It’s a funny thing about marketers. In my experience, many are savvy, hard-hitters when it comes to marketing everyone but themselves. In a sort of a replay of the shoemaker’s children story, these idea-a-second folks shoot blanks when it comes to their own marketing.
Then there’s Tom Anderson, CEO of Anderson Analytics, a two-year-old Stamford, CT-based market research company that does all sorts of heavy lifting, including data mining and text analytics, to help companies make sense of huge chunks of data. Tom, besides being a top flight market researcher, is one of the best marketers of his own business that I know. In just two years he has built his company from the ground up to where he and his four employees service 18 clients, including big name firms like Unilever, Starwood and Yahoo.
He’s built his business without a drop of advertising but a lot of smarts and personal branding. This includes networking the heck on social networking sites like Linkedin. Where many of us – and I count myself among the number – dawdle on the site – Tom has 1600 linkedin contacts – even with being discrete about whom he agrees to join his network. Beyond that, he sends out newsletters he writes and designs about twice a year. Not content to just send Christmas cards, every two months or so he emails custom-designed cards for Thanksgiving, Columbus Day and other holidays. The cards, while often humorous, reinforce his brand and remind the recipient of what he’s about and why anyone should care.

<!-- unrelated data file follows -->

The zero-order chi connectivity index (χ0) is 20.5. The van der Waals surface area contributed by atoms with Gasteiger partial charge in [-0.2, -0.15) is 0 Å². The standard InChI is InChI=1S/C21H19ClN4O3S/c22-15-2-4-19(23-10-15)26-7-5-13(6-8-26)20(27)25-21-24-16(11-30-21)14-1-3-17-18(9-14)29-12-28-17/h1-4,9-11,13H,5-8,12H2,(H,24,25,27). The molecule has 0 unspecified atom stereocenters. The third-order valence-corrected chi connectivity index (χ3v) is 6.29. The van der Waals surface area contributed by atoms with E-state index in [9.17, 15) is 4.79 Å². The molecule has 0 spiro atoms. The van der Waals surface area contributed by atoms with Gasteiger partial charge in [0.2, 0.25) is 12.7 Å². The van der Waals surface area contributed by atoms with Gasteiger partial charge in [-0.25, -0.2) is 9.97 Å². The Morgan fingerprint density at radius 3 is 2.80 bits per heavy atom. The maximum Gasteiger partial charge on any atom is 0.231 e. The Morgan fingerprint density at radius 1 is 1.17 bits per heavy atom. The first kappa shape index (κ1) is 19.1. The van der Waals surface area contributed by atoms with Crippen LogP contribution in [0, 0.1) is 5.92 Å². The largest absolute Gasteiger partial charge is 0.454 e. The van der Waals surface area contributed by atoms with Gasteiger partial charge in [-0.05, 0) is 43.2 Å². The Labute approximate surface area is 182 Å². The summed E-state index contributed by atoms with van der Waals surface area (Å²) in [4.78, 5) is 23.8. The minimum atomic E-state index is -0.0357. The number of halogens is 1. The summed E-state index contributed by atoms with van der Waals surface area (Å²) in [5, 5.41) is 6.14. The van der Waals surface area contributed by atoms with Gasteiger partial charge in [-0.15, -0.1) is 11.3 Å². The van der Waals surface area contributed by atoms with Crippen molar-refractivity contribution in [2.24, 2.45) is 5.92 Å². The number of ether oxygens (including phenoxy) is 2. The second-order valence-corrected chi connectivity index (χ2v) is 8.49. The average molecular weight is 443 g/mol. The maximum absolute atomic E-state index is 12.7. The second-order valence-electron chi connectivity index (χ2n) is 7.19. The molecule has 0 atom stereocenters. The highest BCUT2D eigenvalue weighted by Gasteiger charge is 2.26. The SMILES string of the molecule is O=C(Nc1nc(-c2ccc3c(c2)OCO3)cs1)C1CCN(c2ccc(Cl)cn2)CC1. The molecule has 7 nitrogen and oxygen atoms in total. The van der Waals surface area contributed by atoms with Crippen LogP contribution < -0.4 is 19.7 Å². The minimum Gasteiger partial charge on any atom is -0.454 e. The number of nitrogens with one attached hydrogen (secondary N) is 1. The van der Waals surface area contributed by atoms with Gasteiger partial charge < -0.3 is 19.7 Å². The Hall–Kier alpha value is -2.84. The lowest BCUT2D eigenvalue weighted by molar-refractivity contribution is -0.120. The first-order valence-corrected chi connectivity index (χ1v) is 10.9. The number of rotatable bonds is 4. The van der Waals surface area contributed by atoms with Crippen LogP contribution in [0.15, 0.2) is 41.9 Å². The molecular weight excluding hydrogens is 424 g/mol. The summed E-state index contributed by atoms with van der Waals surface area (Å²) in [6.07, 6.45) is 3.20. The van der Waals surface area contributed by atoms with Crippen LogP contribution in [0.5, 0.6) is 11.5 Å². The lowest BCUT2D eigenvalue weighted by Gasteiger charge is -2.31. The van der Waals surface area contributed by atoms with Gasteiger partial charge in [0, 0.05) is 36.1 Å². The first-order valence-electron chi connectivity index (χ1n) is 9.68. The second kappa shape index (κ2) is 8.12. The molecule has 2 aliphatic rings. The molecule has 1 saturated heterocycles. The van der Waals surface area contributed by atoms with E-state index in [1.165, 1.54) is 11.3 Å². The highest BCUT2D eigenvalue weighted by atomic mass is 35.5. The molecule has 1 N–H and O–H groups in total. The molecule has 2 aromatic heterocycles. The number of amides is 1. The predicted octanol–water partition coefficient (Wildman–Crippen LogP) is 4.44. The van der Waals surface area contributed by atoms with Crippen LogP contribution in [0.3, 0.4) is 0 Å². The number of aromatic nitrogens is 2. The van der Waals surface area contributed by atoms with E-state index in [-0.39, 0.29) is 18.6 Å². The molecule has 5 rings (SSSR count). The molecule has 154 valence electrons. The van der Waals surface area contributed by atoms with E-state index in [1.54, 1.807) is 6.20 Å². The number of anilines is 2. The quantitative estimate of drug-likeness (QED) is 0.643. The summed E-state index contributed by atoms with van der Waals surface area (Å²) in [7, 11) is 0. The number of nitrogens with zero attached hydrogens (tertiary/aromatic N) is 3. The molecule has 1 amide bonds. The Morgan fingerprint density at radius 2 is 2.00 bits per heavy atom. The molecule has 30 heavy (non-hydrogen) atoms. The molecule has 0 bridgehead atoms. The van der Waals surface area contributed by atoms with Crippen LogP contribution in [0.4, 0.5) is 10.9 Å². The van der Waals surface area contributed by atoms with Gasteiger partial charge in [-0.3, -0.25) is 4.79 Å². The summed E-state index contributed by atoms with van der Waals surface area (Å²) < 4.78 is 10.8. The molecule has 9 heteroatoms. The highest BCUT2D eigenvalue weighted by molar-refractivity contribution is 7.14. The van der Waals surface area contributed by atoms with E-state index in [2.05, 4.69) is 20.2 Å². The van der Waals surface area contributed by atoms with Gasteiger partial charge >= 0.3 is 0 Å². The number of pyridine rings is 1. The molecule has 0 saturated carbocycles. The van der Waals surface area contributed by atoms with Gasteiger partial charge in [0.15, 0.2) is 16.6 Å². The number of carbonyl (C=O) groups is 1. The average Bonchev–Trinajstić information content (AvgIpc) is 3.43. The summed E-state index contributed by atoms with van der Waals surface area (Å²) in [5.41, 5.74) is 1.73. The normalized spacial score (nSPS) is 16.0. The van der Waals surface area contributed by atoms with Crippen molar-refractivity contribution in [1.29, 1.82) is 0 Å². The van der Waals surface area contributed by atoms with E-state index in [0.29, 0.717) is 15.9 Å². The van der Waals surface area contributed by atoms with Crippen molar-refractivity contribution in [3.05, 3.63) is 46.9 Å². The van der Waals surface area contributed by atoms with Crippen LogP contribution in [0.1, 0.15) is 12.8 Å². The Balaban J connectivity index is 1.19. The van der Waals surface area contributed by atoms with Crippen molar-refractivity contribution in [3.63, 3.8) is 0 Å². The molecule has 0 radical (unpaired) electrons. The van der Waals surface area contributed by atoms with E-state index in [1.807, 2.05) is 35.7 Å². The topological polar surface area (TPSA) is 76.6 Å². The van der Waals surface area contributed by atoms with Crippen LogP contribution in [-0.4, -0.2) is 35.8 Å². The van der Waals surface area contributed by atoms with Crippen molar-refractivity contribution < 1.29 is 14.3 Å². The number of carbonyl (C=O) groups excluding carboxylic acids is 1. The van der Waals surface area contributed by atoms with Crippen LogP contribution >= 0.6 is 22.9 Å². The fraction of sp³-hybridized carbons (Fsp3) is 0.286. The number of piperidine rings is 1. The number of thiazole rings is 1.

A few times a month, he issues press releases on research he’s done touting the results. Google the name Anderson Analytics and you’ll see the company is all over the Net. Having a common name like Tom Anderson can be a bit problematic. Tom gets around that since his given name is Tom H.C. Anderson though some references to him use the vanilla Tom Anderson. It’s not always easy but those of us with more common names should try in this search engine-driven world to encourage people writing about us to use our middle names or initials as well. Otherwise, we risk being lost in the search engine sea.
Tom furthers his personal brand by speaking at five to six conferences throughout the US and Europe in his quest to build a global network. Even though he works a zillion hours a week, he still has time to volunteer with organizations like MENG and the Stamford Historical Society, where he serves on the board of directors as membership and marketing chairman.
He is also smart about partnership relationships and partners with folks like SPSS, a statistical company and speaks at several of their conferences.
Here are some ideas from Tom on building a personal brand:
• Think differently. Study what your competitors do but see how you can then go one better.
• Work with smart people. Hiring low-rent people costs you in the end. Far better to pay a little more upfront and get trustworthy, top flight workers.
• Give back. Volunteer and you’ll find you get back more than you give.